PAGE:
However, this Pentagon correspondent can understand why the generals are loathe to pack up and leave Afghanistan. Given the Taliban's track record on human rights, they are likely to be as genocidal as Cambodia's Khmer Rouge if Kabul falls.

So the Taliban are definitely evil, but it's time for the generals to tell the president that if the United States is not trying to win in Afghanistan it's not worth fighting there anymore. And if the war cannot be won, it's long past time to admit the United States lost its best chance to save Afghanistan when President Bush decided to restore his family's honor.

UPDATE: This story has been updated to more accurately reflect Jacqueline L. Hazelton's comments about Afghanistan.

SEE ALSO: Here's the real story behind the top general in Afghanistan's .45 pistol

WATCH NEXT: Marine Corps Commandant: 'We're The Mujahideen' In Afghanistan


Jeff Schogol covers the Pentagon for Task & Purpose. He has covered the military for 14 years and embedded with U.S. troops in Iraq and Haiti. Prior to joining T&P, he covered the Marine Corps and Air Force at Military Times. Comments or thoughts to share? Send them to Jeff Schogol via email at schogol@taskandpurpose.com or direct message @JeffSchogol on Twitter.

Soldiers from the 1-118th Field Artillery Regiment of the 48th Infantry Brigade Combat Team fire an M777 Howitzer during a fire mission in Southern Afghanistan, June 10th, 2019. (U.S. Army photo by Sgt. Jordan Trent)

Once again, the United States and the Taliban are apparently close to striking a peace deal. Such a peace agreement has been rumored to be in the works longer than the latest "Bill & Ted's Excellent Adventure" sequel. (The difference is Keanu Reeves has fewer f**ks to give than U.S. Special Representative for Afghanistan Ambassador Zalmay Khalilzad.)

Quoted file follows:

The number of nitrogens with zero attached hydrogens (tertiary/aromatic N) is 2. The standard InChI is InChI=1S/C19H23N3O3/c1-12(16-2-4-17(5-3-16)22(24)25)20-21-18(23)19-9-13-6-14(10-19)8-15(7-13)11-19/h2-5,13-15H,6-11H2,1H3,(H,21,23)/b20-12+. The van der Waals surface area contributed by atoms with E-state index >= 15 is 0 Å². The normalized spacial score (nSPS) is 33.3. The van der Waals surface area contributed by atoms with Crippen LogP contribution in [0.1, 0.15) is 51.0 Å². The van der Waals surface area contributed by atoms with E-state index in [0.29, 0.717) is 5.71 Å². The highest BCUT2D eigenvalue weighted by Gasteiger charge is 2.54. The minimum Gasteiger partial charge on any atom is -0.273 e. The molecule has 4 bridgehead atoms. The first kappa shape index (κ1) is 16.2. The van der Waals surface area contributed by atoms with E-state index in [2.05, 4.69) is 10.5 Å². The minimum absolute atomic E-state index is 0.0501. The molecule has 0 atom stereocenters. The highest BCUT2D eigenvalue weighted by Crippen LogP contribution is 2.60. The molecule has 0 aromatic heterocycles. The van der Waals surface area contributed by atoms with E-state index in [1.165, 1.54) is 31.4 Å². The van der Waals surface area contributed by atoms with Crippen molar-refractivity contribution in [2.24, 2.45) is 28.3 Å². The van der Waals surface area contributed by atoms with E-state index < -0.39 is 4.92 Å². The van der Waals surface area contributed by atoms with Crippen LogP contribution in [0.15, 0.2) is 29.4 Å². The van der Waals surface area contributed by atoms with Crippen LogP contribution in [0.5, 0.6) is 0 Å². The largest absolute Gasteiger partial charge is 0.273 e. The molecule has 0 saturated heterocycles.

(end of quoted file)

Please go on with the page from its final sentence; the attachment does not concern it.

Both sides appeared to be close to reaching an agreement in September until the Taliban took credit for an attack that killed Army Sgt. 1st Class Elis A. Barreto Ortiz, of the 3rd Brigade Combat Team, 82nd Airborne Division. That prompted President Donald Trump to angrily cancel a planned summit with the Taliban that had been scheduled to take place at Camp David, Maryland, on Sept. 8.

Now Taliban spokesman Suhail Shaheen has told a Pakistani newspaper that he is "optimistic" that the Taliban could reach an agreement with U.S. negotiators by the end of January.

Read More
Audie Murphy (U.S. Army photo)

Editor's note: a version of this post first appeared in 2018

On January 26, 1945, the most decorated U.S. service member of World War II earned his legacy in a fiery fashion.

Read More
A Purple Heart (DoD photo)

Florida's two senators are pushing the Defense Department to award Purple Hearts to the U.S. service members wounded in the December shooting at Naval Air Station Pensacola.

Read More
Ships from Destroyer Squadron (DESRON) 23 transit the Pacific Ocean Jan. 22, 2020. DESRON 23, part of the Theodore Roosevelt Carrier Strike Group, is on a scheduled deployment to the Indo-Pacific. (U.S. Navy/Mass Communication Specialist 3rd Class Erick A. Parsons)

Editor's Note: This article by Gina Harkins originally appeared on Military.com, a leading source of news for the military and veteran community.

The Navy and Marine Corps need to be a bit more short-sighted when assessing how many ships they need, the acting Navy secretary said this week.

The Navy Department is in the middle of a new force-structure review, which could change the number and types of ships the sea services say they'll need to fight future conflicts. But instead of trying to project what they will need three decades out, which has been the case in past assessments, acting Navy Secretary Thomas Modly said the services will take a shorter view.

"I don't know what the threat's going to be 30 years from now, but if we're building a force structure for 30 years from now, I would suggest we're probably not building the right one," he said Friday at a National Defense Industrial Association event.

The Navy completed its last force-structure assessment in 2016. That 30-year plan called for a 355-ship fleet.

Read More
Newport News Police Chief Steve Drew becomes emotional while speaking about officer Katie Thyne during a press conference Friday morning Jan. 24, 2020 in Newport News, Va. Officer Thyne died Thursday night after being dragged during a traffic stop. (Daily Press/Jonathon Gruenke via Tribune News Service)

NEWPORT NEWS, Va. — The police officer killed during a traffic stop in Newport News on Thursday night was a well-liked young officer who just graduated from the police academy seven months ago, Police Chief Steve Drew said at a somber news conference Friday.

Read More